A richly imagined and impeccably crafted debut.

READ REVIEW

WE SHOW WHAT WE HAVE LEARNED

& OTHER STORIES

Nine stories that reveal the strangeness underpinning even the most ordinary of lives.

In the title story of Beams’ debut collection, an elementary school teacher shocks her students by falling apart—quite literally—in front of the class. At eight pages, it’s the book’s smallest story, but it’s emblematic of Beams’ approach, in which ordinary characters are transformed, often in extraordinary, otherworldly ways. In “All the Keys to All the Doors,” a little-used room in the town hall may provide unexpected solace to a community reeling in the aftermath of a school shooting. In “Granna,” the newly single narrator takes her grandmother back to a family vacation spot and witnesses the mysterious effect it has on the older woman. Not all the stories are tinged with fantastical elements; Beams is equally interested in stepping into other realms by reaching into odd corners of history, as in “Ailments,” in which a young woman becomes obsessed with her sister’s husband, a doctor, during London’s Great Plague. But even when the stories do draw from the tradition of fabulism, they always feel wholly Beams’ own, from the unflagging elegance of the prose to the wisdom with which Beams approaches the complex emotional terrain her characters navigate. With other authors, this philosophizing can feel forced; not so here. Take this for example, from “Granna,” in which the narrator muses on her ex-boyfriend’s assertion that she should not have a child because she didn’t seem maternal: “Yet it seemed terrible of him not to have given her a chance, that largest of all possible chances, to transcend the way she seemed.” It is this gap between what the world seems and what is that Beams tackles so memorably in this collection.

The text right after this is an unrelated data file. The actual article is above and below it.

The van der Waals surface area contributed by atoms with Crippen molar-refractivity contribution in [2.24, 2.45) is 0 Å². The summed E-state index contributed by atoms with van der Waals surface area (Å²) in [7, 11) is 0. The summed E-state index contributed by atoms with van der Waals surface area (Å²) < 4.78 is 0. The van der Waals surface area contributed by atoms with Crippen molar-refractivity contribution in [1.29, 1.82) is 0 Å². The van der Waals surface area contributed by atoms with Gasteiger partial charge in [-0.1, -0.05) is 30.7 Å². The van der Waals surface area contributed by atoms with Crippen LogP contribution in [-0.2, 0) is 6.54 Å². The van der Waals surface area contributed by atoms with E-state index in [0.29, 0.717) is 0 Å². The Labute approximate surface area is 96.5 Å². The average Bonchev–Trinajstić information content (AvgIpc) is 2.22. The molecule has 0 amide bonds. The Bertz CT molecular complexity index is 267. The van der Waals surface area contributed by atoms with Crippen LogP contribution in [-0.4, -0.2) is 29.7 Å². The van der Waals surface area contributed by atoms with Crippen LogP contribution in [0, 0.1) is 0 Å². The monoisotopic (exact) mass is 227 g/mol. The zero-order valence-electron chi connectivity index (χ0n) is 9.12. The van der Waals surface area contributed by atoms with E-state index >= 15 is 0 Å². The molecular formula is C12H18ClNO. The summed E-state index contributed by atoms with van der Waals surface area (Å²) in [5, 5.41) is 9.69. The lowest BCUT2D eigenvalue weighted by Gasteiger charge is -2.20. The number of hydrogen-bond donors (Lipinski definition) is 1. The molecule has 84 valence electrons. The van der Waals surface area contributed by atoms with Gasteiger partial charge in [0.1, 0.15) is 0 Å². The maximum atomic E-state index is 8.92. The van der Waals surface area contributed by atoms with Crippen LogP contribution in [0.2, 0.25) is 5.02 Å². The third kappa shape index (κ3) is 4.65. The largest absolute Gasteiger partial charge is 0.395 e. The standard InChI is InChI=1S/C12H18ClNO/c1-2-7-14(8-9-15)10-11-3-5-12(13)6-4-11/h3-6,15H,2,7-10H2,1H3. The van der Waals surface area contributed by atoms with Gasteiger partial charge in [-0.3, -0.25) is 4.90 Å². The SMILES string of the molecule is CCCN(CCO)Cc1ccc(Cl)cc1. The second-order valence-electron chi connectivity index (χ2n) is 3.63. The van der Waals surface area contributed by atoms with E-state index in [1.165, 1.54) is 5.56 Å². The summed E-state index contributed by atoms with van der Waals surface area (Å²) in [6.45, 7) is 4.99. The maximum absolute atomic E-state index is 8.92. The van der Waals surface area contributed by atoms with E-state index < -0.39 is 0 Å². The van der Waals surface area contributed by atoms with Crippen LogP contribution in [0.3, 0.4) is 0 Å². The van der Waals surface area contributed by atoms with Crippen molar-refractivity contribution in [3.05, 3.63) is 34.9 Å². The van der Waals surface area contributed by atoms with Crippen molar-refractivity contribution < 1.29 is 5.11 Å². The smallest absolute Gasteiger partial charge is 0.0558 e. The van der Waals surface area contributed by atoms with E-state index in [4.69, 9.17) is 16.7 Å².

A richly imagined and impeccably crafted debut.

Pub Date: Oct. 25, 2016

ISBN: 978-1-940596-14-3

Page Count: 184

Publisher: Lookout Books

Review Posted Online: July 28, 2016

Kirkus Reviews Issue: Aug. 15, 2016

Did you like this book?

No Comments Yet

Kin “[find] each other’s lives inscrutable” in this rich, sharp story about the way identity is formed.

Our Verdict

  • Our Verdict
  • GET IT

  • New York Times Bestseller

  • IndieBound Bestseller

THE VANISHING HALF

Inseparable identical twin sisters ditch home together, and then one decides to vanish.